Economic crisis threatens the implementation of human rights

Sep 25, 2014


A roundtable discussion on the UPR mechanism for the protection of human rights was held 

Zagreb, 25 September 2014 – The Croatian Parliament hosted a round table discussion on the Universal Periodic Review (UPR) of human rights, which the United Nations introduced in 2006 as a mechanism to monitor the conditions of human rights in member states every four years. Participants discussed the human rights situation in Croatia, including recommendations from the UPR report, they also gained insight into the reporting process in front of the Human Rights Council.

„An overview of the fulfillment of obligations and commitments for the protection of human rights of all 192 UN member states was carried out through periodic reports, as well as their progress, challenges they faced and their need for improvements,“ said Ljiljana Stancic from the UN Office of the High Commissioner for Human Rights (OHCHR). The first cycle of the UPR for Croatia started in 2000, and the Croatian Government and People’s Ombudsman will report the new one in May 2015. 

Even though Croatia has a relatively good legal and institutional framework in the field of human rights, the implementation of directives and public policies is still lagging. Contributing to that is the economic crisis that has hit the most vulnerable groups of society hard, and reduced the possibilities of receiving assistance from public institutions. 

„It is essential to ensure sufficient funds in the state budget for the work of the Ombudsman, and special ombudsman's offices and all institutions in the system of human rights protection, especially in the areas outside the capital city,” emphasized Lora Vidovic, Croatian People's Ombudsman in her presentation.

Citizen complaints indicate that the inefficiency of the justice system still remains a significant problem, furthermore, it was mentioned that there is still the inability of getting free legal aid. Protection of social rights represents a huge challenge especially in the area of social housing, enforcements and employment.

There is a noticeable slight trend of improving the positions of homosexual persons in the area of gender equality, but on the other hand the situation of women in the labor market is deteriorating, especially when it comes to pregnant women or elderly women. Women continue to be the victims of domestic violence and the number of such offences is not declining, but remains more or less constant.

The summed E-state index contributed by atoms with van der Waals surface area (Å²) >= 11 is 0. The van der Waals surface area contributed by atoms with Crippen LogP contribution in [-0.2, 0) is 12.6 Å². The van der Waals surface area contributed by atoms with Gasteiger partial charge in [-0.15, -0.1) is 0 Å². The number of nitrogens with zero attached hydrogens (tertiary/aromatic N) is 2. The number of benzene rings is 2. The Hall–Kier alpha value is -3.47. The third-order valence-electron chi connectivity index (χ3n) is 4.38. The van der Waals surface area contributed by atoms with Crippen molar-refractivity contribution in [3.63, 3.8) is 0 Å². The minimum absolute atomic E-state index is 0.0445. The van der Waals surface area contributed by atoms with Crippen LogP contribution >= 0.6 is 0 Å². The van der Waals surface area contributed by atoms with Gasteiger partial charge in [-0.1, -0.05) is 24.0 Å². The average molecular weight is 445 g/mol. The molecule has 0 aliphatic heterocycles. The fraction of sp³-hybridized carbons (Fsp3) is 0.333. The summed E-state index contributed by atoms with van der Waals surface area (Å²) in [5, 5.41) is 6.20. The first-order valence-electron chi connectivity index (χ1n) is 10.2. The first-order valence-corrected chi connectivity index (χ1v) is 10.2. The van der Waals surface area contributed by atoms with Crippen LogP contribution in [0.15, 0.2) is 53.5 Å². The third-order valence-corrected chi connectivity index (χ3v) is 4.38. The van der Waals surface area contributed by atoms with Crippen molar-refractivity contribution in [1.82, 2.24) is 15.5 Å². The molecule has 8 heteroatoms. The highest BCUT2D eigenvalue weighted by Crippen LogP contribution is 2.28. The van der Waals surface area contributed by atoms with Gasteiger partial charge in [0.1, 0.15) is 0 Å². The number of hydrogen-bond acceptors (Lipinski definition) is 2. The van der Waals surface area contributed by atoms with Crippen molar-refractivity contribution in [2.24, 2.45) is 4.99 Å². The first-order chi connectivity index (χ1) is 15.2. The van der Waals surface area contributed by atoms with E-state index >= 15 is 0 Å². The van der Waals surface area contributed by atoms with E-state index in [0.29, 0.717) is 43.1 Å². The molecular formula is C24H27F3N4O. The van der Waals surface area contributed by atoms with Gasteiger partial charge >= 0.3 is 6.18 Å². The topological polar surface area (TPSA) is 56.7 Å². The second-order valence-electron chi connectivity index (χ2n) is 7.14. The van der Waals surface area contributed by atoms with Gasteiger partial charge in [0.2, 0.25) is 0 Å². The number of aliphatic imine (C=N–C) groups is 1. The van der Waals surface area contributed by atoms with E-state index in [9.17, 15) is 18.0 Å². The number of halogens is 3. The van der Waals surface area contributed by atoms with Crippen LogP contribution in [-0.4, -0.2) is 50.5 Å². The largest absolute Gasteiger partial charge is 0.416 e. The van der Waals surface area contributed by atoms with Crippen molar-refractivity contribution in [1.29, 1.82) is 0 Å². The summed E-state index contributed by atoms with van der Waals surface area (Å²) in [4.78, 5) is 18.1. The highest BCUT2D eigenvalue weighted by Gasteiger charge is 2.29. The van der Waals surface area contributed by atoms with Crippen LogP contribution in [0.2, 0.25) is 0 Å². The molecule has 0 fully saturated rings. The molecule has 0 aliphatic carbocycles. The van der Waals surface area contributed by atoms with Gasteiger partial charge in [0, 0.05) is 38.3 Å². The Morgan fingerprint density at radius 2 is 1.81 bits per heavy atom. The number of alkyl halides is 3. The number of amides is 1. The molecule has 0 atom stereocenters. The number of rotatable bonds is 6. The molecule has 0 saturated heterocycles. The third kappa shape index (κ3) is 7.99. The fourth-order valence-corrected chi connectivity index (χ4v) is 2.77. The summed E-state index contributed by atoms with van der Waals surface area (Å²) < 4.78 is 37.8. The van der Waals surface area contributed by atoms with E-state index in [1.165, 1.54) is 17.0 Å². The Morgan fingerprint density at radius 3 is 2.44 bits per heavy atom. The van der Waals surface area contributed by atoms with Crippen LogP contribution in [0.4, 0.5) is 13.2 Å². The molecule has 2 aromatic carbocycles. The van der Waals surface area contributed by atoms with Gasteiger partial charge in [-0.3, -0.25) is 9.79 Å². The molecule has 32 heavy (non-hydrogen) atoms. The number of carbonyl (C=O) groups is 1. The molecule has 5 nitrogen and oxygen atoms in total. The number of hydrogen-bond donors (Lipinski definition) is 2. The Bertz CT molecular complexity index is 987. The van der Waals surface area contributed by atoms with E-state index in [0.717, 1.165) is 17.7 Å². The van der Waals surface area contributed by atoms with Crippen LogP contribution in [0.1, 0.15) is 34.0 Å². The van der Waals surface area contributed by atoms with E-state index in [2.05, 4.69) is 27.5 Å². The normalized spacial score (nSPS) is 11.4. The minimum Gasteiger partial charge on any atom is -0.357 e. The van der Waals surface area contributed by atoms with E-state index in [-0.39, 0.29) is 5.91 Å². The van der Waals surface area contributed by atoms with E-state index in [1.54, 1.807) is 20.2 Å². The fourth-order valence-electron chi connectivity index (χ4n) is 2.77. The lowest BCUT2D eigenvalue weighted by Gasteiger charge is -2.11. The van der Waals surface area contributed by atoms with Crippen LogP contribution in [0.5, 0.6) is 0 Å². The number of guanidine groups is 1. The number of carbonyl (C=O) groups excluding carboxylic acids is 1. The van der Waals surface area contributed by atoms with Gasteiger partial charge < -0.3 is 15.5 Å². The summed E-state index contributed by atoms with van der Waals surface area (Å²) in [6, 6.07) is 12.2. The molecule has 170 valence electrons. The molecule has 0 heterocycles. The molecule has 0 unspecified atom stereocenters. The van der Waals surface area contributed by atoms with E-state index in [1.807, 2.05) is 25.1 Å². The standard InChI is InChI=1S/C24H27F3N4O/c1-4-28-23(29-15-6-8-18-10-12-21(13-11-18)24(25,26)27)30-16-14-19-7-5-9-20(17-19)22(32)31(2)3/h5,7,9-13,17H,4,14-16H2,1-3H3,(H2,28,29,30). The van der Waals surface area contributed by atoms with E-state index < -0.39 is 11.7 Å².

In the area of rights of persons with disabilities there is a lack of access to goods and services, the labor market and education cited for persons with disabilities. Involuntary medical treatment and the protections of the rights of national and ethnic minorities remains a sensitive area.

„Croatia complies to the highest international legal standards for the protection of the most vulnerable groups, but I am sure that our local partners agree that more must be achieved in the implementation of standards in everyday reality,“ said Sandra Vlasic, Head of Office of UNDP in Croatia. The objectives of the UNDP for the next two years include further work on combating discrimination of vulnerable groups, promotion of social integration of Roma; recognizing the needs of victims of domestic violence and victims of wartime sexual violence as well as improving the efficiency of the social welfare system through the analysis of existing structures and practices, she added.

The UPR report was prepared by the Ombudsman of the Republic of Croatia, acting as the "A" status accredited NHRI, in cooperation with the Ombudsman for children, for persons with disabilities and the Ombudswoman for gender equality. It is based on the assessment of human rights situations within the scope of work of these institutions as well as a result of received citizens’ complaints, research and the cooperation with relevant social stakeholders. Also, the report refers to the implementation of the recommendations from the first UPR cycle.
The office of the Ombudsman handed its report to the Office of the High Commissioner for Human Rights, but the submission of the report of the Croatian Government and independent institutions are yet to come.